WE do not know the reason of the peculiar means employed by our Lord Jesus Christ, in working the miracle recorded in these verses. We see a blind man miraculously healed. We know that a word from our Lord’s mouth, or a touch of His hand would have been sufficient to effect a cure. But we see Jesus taking this blind man by the hand,—leading him out of the town,—spitting on his eyes,—putting His hands on him, and then, and not till then, restoring his sight. And the meaning of all these actions, the passage before us leaves entirely unexplained.
But it is well to remember, in reading passages of this kind, that the Lord is not tied to the use of any one means. In the conversion of men’s souls there are diversities of operation, but it is the same Spirit which converts. So also in the healing of men’s bodies there were varieties of agency employed by our Lord, but it was the same divine power that effected the care. In all His works God is a sovereign. He giveth not account of any of His matters.
One thing in the passage demands our special observation. That thing is the gradual nature of the cure, which our Lord performed on this blind man. He did not deliver him from his blindness at once, but by degrees. He might have done it in a moment, but He chose to do it step by step. First the blind man said that he only saw “men as trees walking.” Afterwards his eyesight was restored completely, and he “saw every man clearly.” In this respect the miracle stands entirely alone.
We need hardly doubt that this gradual cure was meant to be an emblem of spiritual things. We may be sure that there was a deep meaning in every word and work of our Lord’s earthly ministry, and here, as in other places, we shall find a useful lesson.
Let us see then in this gradual restoration to sight, a vivid illustration of the manner in which the Spirit frequently works in the conversion of souls. We are all naturally blind and ignorant in the matters which concern our souls. Conversion is an illumination, a change from darkness to light, from blindness to seeing the kingdom of God. Yet few converted people see things distinctly at first. The nature and proportion of doctrines, practices, and ordinances of the Gospel are dimly seen by them, and imperfectly understood. They are like the man before us, who at first saw men as trees walking. Their vision is dazzled and unaccustomed to the new world into which they have been introduced. It is not till the work of the Spirit has become deeper and their experience been somewhat matured, that they see all things clearly, and give to each part of religion its proper place. This is the history of thousands of God’s children. They begin with seeing men as trees walking,—they end with seeing all clearly. Happy is he who has learned this lesson well, and is humble and distrustful of his own judgment.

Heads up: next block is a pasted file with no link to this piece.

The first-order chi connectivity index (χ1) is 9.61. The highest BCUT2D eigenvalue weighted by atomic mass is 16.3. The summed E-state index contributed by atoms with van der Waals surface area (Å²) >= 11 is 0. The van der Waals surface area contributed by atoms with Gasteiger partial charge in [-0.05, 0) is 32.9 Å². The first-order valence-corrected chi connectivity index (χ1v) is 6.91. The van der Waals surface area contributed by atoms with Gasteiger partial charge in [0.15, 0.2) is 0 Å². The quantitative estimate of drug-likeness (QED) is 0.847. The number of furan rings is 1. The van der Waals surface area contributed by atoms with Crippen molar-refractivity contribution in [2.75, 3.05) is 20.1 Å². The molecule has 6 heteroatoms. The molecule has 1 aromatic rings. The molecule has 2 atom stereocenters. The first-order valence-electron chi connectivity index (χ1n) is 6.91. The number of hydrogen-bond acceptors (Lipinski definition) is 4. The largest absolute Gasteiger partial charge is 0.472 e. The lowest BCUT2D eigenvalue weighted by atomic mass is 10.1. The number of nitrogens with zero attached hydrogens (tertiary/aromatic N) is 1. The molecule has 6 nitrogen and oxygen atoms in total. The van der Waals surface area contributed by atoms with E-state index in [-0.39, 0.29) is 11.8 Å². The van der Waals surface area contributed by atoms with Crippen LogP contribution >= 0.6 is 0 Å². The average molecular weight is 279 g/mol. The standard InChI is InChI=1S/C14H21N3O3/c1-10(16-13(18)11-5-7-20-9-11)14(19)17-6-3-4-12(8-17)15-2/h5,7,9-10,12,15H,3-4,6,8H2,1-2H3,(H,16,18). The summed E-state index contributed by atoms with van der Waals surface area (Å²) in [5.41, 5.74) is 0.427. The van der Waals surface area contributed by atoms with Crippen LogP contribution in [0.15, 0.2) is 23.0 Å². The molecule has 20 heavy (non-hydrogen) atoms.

Finally, let us see in the gradual cure of this blind man, a striking picture of the present position of Christ’s believing people in the world, compared with that which is to come. We see in part and know in part in the present dispensation. We are like those that travel by night. We know not the meaning of much that is passing around us. In the providential dealings of God with His children, and in the conduct of many of God’s saints, we see much that we cannot understand,—and cannot alter. In short, we are like him that saw “men as trees walking.”
But let us look forward and take comfort. The time comes when we shall see all “clearly.” The night is far spent. The day is at hand. Let us be content to wait, and watch, and work, and pray. When the day of the Lord comes, our spiritual eye-sight will be perfected. We shall see as we have been seen, and know as we have been known.

MARK 8:27–33

27 And Jesus went out, and his disciples, into the towns of Cæsarea Philippi: and by the way he asked his disciples, saying unto them, Whom do men say that I am?
28 And they answered, John the Baptist: but some say, Elias; and others, One of the prophets.
29 And he saith unto them. But whom say ye that I am? And Peter answereth and saith unto him, Thou art the Christ.
30 And he charged them that they should tell no man of him.
31 And he began to teach them, that the Son of man must suffer many things, and be rejected of the elders, and of the Chief Priests, and Scribes, and be killed, and after three days rise again.
32 And he spake that saying openly. And Peter took him, and began to rebuke him.
33 But when he had turned about and looked on his disciples, he rebuked Peter, saying, Get thee behind me, Satan: for thou savourest not the things that be of God, but the things that be of men.

The circumstances here recorded are of great importance. They took place during a journey, and arose out of a conversation “by the way.” Happy are those journeys, in which time is not wasted on trifles, but redeemed as far as possible for the consideration of serious things.
Let us observe the variety of opinions about Christ, which prevailed among the Jews. Some said that he was John the Baptist,—some Elias,—and others one of the prophets. In short every kind of opinion appears to have been current, excepting that one which was true.